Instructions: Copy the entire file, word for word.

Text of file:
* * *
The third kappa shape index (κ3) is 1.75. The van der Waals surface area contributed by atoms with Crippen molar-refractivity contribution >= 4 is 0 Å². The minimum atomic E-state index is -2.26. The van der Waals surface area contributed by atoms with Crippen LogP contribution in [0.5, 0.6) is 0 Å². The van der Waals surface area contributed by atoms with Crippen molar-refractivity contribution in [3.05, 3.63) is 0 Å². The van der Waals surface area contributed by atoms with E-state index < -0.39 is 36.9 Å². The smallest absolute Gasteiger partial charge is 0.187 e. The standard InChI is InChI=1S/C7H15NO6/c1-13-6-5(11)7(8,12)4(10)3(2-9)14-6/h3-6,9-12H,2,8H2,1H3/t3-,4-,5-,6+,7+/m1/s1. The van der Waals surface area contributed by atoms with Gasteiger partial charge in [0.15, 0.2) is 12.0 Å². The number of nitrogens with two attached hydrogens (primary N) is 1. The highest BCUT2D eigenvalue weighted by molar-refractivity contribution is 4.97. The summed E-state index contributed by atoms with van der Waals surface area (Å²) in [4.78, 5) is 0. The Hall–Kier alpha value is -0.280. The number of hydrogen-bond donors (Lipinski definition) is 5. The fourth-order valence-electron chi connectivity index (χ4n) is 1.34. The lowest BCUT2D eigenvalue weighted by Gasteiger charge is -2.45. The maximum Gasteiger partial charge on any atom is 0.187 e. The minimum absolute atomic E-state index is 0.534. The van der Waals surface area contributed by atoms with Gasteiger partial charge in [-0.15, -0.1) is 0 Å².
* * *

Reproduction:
The third kappa shape index (κ3) is 1.75. The van der Waals surface area contributed by atoms with Crippen molar-refractivity contribution >= 4 is 0 Å². The minimum atomic E-state index is -2.26. The van der Waals surface area contributed by atoms with Crippen LogP contribution in [0.5, 0.6) is 0 Å². The van der Waals surface area contributed by atoms with Crippen molar-refractivity contribution in [3.05, 3.63) is 0 Å². The van der Waals surface area contributed by atoms with E-state index < -0.39 is 36.9 Å². The smallest absolute Gasteiger partial charge is 0.187 e. The standard InChI is InChI=1S/C7H15NO6/c1-13-6-5(11)7(8,12)4(10)3(2-9)14-6/h3-6,9-12H,2,8H2,1H3/t3-,4-,5-,6+,7+/m1/s1. The van der Waals surface area contributed by atoms with Gasteiger partial charge in [0.15, 0.2) is 12.0 Å². The number of nitrogens with two attached hydrogens (primary N) is 1. The highest BCUT2D eigenvalue weighted by molar-refractivity contribution is 4.97. The summed E-state index contributed by atoms with van der Waals surface area (Å²) in [4.78, 5) is 0. The Hall–Kier alpha value is -0.280. The number of hydrogen-bond donors (Lipinski definition) is 5. The fourth-order valence-electron chi connectivity index (χ4n) is 1.34. The lowest BCUT2D eigenvalue weighted by Gasteiger charge is -2.45. The maximum Gasteiger partial charge on any atom is 0.187 e. The minimum absolute atomic E-state index is 0.534. The van der Waals surface area contributed by atoms with Gasteiger partial charge in [-0.15, -0.1) is 0 Å².